While results are good in this environment they are below our long term targets of 4% to 6% organic sales and double digit earnings per share growth. Let me explain why this is and how we think about it. Our long term financial model is fairly straight forward; most of you know it well. Top line growth is comprised of three to four points of market growth and one to two points of share growth, mix and white space expansion. Combined with operating margin expansion of 50 to 75 basis points this drives double digit earnings per share growth.
There are four important assumptions in this long term model that are causing deviations in the near term. The first is market growth. Market growth rates have declined in both developed and developing markets driven by increases in unemployment, reductions in household wealth, consumer credit issues and fear. Our categories in aggregate are growing but they’re growing one to two points below the 3% to 4% assumed in our sustainable growth model. We expect that to continue until a broad based global economic recovery takes hold.
The second assumption that is implicit in the model is constant trade inventories. Credit and pricing dynamics drove reduction of inventories at some retailers, distributors and wholesalers. We saw the impact of this in both the October-December and January-March quarters, in developed and developing markets. This had an additional negative short term impact on sales.
A third assumption is a stable commodity environment. This clearly has not been the case this fiscal year. Year to year, net commodity impacts remain at about $2 billion. Over time we’re able to recover about 75% of higher commodity costs through pricing but this pricing can lead to near term share volatility when we are the first manufacturer to price across markets and categories.
The fourth important assumption over long periods of time is stable foreign exchange. As we’ve talked previously we’ve witnessed dollar strengthening that is unprecedented in amount, breadth, and speed. This has had a significant impact on our top and our bottom line. We price to recover the transaction impact of currency which impacts every company in a market.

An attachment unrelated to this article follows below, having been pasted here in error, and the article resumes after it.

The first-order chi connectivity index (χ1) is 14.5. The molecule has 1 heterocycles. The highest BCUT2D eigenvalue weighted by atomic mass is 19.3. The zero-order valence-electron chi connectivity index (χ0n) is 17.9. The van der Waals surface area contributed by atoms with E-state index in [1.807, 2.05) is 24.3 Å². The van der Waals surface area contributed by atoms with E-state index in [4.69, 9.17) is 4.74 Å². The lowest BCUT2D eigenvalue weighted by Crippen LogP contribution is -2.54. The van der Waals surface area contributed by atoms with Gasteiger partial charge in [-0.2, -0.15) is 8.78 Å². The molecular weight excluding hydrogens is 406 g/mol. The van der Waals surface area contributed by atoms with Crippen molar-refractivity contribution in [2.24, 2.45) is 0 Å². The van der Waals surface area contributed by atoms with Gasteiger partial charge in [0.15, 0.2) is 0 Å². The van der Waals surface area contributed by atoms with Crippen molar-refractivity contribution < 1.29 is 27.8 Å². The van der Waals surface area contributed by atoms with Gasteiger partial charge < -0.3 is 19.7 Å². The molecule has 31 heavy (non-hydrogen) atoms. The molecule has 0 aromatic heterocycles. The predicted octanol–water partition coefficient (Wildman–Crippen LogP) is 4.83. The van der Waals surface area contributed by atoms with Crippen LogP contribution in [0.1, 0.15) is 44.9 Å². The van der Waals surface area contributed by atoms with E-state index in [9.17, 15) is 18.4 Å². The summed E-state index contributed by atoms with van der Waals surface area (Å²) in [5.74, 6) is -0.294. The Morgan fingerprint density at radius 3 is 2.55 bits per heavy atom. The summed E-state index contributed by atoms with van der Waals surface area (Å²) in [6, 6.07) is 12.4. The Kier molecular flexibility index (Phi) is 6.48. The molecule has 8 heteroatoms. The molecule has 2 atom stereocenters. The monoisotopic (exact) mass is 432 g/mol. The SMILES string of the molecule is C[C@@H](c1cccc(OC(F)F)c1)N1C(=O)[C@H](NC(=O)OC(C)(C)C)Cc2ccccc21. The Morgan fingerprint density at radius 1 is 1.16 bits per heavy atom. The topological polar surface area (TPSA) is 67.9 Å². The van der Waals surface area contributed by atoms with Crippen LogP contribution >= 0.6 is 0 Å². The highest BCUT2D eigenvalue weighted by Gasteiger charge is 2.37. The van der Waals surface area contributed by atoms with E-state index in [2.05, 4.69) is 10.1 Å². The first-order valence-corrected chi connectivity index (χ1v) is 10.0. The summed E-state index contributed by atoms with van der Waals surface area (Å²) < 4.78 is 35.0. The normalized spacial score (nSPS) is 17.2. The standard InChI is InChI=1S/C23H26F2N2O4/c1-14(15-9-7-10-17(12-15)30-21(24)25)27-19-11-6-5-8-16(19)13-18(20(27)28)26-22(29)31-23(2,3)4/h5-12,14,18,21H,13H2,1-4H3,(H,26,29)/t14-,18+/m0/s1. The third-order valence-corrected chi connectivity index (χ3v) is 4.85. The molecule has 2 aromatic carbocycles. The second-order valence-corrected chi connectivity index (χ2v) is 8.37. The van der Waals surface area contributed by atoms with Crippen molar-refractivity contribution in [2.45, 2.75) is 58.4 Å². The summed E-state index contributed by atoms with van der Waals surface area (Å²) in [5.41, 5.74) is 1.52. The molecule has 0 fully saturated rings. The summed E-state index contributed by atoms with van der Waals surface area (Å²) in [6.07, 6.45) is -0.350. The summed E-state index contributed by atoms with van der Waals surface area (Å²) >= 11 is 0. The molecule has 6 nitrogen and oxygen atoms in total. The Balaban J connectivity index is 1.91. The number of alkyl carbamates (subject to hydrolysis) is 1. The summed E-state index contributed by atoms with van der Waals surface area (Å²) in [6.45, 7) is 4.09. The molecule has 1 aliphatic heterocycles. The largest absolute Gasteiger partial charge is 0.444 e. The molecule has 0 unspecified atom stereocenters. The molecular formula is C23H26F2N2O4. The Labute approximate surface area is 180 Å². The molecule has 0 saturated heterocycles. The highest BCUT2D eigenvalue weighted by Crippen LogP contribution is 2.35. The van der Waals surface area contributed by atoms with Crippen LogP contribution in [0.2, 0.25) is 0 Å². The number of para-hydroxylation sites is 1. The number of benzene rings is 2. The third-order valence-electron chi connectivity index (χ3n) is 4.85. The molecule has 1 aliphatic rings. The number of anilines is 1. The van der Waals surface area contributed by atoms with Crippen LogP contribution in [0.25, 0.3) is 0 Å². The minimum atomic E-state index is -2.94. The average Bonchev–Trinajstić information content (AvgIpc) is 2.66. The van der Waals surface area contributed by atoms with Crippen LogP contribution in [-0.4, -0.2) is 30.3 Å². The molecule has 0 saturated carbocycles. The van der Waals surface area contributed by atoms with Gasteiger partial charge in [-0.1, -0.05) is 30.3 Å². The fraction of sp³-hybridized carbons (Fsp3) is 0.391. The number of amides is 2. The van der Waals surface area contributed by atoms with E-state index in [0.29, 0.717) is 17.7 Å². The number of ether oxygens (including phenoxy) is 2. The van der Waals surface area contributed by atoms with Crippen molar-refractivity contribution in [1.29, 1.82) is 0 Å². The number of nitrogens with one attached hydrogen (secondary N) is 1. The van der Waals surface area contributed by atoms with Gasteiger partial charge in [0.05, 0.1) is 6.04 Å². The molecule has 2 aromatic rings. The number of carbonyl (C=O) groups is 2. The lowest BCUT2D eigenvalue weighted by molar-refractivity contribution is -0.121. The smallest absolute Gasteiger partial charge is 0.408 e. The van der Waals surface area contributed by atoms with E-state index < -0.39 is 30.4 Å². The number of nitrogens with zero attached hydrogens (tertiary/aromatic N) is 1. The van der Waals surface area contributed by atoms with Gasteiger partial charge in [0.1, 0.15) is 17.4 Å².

The translation impact which is negative for US based companies but neutral or even positive for non-US competitors passes through to the bottom line. Currently these impacts are meaningful. Absent foreign exchange impacts, our third quarter earnings would have been up strong double digits.
While these short term macro economic fluctuations are important they don’t guide the majority of our actions which are focused on the fundamentals we know are critical to long term success in our industry. Fundamentals like superior consumer value, innovation, cost and cash discipline, and productivity improvement. Focusing on these items and funding them will allow us to maximize results in both the mid and long term and will have a much more enduring impact on our business then short term trade, commodity or FX volatility. I’ll talk more about this towards the end of the call.
The last thing I want to address before turning the presentation over to Teri is volume. Organic volume declined 5% in the quarter. This was driven by retailer de-stocking, foreign exchange, related pricing in developing markets, and market contraction in more discretionary categories. We have already spent a fair amount of time on FX transaction impacts in past conversations but I want to revisit it one more time because absent a clear understanding of this dynamic it is very hard to put current volume trends in context.
Currency markets impact commodity costs because many of the commodities we purchase can only be bought in dollars. When local currencies devalue, commodities increase in local currency terms. The example I’ll use is fluff pulp which is used in baby and feminine care products. Recently the dollar cost of fluff pulp has come down 7% versus year ago. Because fluff pulp is priced primarily in dollars and Latin American currencies and aggregate have devalued by about 25% since July 1st, fluff pulp is actually up 18% in these markets in dollar terms.